UPDATED: WHAT THE BUDGET SAYS ABOUT McCRORY: Columnist Rob Christensen -- "It suggested that McCrory is a pragmatic, moderate conservative – not a tea party Republican. The budget colored him an incrementalist with a modest vision of what government can or should accomplish. A governor’s first budget is particularly important because the governor is at the height of his or her power to push an agenda through the legislature. McCrory will never has as much leverage as he has today. So what did he do with his leverage?
"McCrory’s budget offered no sweeping vision of what he wants his governorship to be about. ... This may be sound management, but it is not the stuff of which legacies are made."
REPUBLICANS STACK THE DECK: The UNC Board of Governors elections in the House on Wednesday opened a chasm between Republicans and Democrats. The GOP elected mostly its own kin to the board, sweeping out all incumbents. Democrats voiceferously objected. But House GOP leader Edgar Starnes' response crystalized the debate: "I would just remind you of one thing. The Republicans won the election. We are in control. We intend to elect Republicans and appoint Republicans and we make no apology for it."
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TODAY AT THE STATEHOUSE: State lawmakers get briefed on the governor's budget this morning and the Senate Finance Committee will consider a bill to void the DIx lease negotiated by Gov. Bev Perdue before she left office and a House Finance panel will hear a . (More on that here.) A bill to muffle the state's consumer advocacy agency sits on the House calendar. (More here.
The House is also scheduled to consider a bill to make gun permit information confidential. But a committee on Wednesday stripped out the most controversial sections of the bill -- allowing concealed weapons in restaurants that serve alcohol. The House meets at 12:30 p.m.; the Senate at 11 a.m. McCrory will attend two events in Wilmington, a business conference and a Cape Fear Community College groundbreaking.
MORE FROM ROB: McCrory's balancing act: From the column -- "Andrew Taylor, a political science professor at N.C. State University, said the McCrory budget contrasts with the more ideological proposals coming out of the Republican legislature. “We have the governor taking a more moderate, pragmatic approach, more interested in issues of management and administration,” Taylor said. “The legislature is taking the bolder, more pre-emptive and ideological position on issues.”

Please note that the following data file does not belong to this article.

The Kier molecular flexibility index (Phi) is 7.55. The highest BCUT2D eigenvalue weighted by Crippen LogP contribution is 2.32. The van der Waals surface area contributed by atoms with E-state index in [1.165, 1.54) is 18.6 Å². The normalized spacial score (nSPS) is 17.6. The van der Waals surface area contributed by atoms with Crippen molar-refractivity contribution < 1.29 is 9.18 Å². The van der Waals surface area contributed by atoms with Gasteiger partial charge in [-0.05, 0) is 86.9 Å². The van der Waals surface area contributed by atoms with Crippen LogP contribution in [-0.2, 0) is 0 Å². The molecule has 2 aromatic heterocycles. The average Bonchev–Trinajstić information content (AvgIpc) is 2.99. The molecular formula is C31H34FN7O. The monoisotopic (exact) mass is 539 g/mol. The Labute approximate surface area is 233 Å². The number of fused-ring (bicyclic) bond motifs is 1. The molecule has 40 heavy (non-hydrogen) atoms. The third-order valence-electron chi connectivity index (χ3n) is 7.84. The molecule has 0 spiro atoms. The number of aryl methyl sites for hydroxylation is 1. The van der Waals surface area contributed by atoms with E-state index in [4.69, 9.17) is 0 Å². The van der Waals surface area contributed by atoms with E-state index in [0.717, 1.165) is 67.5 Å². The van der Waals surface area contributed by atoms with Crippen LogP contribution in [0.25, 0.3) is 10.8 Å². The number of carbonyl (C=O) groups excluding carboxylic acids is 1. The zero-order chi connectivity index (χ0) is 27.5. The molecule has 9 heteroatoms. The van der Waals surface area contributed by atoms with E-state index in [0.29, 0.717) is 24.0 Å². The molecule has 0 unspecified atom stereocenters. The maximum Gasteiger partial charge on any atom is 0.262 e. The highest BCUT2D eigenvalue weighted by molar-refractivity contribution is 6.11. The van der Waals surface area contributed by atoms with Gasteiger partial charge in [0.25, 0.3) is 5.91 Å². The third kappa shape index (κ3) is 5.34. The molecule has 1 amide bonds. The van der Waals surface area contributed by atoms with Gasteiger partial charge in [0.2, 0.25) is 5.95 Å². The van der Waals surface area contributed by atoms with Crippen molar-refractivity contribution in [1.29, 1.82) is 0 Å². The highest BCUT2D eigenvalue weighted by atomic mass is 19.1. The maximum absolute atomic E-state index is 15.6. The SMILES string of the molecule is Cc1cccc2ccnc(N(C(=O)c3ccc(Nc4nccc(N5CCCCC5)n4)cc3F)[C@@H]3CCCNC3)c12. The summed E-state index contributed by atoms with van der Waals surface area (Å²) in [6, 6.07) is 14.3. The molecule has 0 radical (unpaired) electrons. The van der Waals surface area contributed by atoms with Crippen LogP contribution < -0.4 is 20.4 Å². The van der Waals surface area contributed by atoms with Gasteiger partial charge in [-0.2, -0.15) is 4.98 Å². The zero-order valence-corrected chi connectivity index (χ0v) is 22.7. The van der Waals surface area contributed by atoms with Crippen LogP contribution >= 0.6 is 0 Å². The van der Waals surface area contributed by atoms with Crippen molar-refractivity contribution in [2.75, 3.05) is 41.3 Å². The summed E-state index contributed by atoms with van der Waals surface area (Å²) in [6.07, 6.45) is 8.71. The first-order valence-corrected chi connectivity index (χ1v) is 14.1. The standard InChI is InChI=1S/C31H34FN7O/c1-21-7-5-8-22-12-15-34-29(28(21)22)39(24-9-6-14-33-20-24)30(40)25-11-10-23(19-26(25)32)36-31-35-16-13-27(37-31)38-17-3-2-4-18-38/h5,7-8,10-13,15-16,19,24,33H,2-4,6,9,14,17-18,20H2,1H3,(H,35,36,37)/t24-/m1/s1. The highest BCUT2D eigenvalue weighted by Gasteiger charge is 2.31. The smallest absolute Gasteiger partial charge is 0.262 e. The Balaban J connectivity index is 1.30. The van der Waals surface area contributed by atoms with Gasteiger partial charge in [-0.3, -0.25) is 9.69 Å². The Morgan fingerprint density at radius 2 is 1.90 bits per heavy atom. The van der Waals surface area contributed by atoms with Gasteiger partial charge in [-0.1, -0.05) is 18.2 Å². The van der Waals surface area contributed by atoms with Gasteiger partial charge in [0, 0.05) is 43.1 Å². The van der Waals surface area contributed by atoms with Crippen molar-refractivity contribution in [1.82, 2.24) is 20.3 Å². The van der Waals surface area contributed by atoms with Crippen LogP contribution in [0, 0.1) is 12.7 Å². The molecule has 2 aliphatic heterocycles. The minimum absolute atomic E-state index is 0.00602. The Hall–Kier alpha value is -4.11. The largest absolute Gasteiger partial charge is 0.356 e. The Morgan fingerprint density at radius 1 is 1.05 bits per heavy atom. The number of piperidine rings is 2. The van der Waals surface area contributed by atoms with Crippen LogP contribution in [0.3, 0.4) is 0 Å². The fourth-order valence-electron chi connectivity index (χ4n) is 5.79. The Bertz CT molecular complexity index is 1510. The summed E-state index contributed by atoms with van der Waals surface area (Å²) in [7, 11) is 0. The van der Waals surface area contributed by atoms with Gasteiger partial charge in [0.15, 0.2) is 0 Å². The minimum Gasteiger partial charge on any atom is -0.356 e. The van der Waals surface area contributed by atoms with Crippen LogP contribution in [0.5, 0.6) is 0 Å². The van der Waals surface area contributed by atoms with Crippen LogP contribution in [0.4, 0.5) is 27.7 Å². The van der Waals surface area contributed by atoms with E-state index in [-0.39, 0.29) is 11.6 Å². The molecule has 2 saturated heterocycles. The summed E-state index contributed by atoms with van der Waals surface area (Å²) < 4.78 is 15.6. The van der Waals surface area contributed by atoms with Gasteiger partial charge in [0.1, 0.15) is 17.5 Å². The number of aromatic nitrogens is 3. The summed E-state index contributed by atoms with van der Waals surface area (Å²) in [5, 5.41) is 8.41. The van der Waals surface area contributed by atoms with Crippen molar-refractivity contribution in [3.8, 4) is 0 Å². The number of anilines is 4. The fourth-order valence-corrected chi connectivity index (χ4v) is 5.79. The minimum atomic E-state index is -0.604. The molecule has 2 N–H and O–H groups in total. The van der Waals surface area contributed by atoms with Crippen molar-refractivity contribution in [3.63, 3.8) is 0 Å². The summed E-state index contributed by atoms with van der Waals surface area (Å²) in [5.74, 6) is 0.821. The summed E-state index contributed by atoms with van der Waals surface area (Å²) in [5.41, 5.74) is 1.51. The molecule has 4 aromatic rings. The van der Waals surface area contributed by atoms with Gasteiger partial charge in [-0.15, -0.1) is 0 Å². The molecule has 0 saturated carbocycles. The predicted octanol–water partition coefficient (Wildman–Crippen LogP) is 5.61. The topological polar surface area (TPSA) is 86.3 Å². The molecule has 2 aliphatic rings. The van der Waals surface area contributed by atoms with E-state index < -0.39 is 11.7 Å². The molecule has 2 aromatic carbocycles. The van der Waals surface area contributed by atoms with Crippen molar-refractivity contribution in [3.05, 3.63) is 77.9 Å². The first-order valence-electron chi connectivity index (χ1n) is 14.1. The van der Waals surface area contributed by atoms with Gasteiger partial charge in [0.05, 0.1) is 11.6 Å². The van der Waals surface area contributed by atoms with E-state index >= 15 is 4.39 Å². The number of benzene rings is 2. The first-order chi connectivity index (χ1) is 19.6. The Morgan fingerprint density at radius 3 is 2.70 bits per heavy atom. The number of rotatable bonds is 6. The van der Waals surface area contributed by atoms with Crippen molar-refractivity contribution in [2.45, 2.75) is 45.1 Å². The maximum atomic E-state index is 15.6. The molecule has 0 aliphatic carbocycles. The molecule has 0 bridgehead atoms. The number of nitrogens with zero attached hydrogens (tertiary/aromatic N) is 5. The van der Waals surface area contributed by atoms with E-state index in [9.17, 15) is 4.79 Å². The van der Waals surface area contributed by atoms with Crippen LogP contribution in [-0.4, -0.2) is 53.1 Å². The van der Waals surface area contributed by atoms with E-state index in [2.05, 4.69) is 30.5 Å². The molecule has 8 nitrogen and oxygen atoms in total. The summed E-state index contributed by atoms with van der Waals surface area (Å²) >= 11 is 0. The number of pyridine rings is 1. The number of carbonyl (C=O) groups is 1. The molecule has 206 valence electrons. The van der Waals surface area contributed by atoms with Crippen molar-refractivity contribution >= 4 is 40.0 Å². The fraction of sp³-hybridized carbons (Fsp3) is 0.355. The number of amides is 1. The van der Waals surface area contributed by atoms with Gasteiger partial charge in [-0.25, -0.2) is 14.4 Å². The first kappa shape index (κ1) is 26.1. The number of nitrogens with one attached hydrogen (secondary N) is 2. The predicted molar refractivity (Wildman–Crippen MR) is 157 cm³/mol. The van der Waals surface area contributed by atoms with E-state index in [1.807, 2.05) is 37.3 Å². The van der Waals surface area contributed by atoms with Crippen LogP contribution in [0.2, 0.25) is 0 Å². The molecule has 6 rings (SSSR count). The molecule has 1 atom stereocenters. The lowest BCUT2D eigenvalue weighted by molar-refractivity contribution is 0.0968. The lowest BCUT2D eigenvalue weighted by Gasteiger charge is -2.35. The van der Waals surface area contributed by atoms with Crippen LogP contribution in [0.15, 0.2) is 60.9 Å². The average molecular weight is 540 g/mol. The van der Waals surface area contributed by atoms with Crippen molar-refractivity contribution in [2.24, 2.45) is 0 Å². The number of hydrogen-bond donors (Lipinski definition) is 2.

It appeared that McCrory tried to perform a political balancing act – something that he also tried to do during his 14 years as a Republican mayor of Democratic-leaning Charlotte. He swung left when he proposed funding 5,000 more positions for pre-K programs, for fully funding Medicaid, the health insurance program for the poor, and increased funding for digital learning in the schools. He swung right when he called for de-funding public financing of judicial elections and for state parties, cutting state agencies by an average of 2 percent to 3 percent and abolishing the estate tax for people with more than $5 million, and ending future Golden LEAF funding to create jobs in rural areas.
The reaction to the budget proposal was all over the map and seemed a bit confused. There was both praise and grumbling from both the left and the right. Full column here.
BUDGET STORY ROUNDUP: The overview: The $20.6 billion budget represents 2 percent growth from the current year. Roy Cooper's not happy: McCrory proposes major personnel shift from Democratic attorney general's office. UNC system prez not happy, either: The reaction from the education community is mixed but system President Tom Ross is "very concerned." Less gas tax money: Falling gas tax collections mean less money for roads. Cartoon -- GOP seees different state branding messages: Charlotte Observer cartoonist Kevin Siers on McCrory's effort to rebrand the state, which is included in the budget.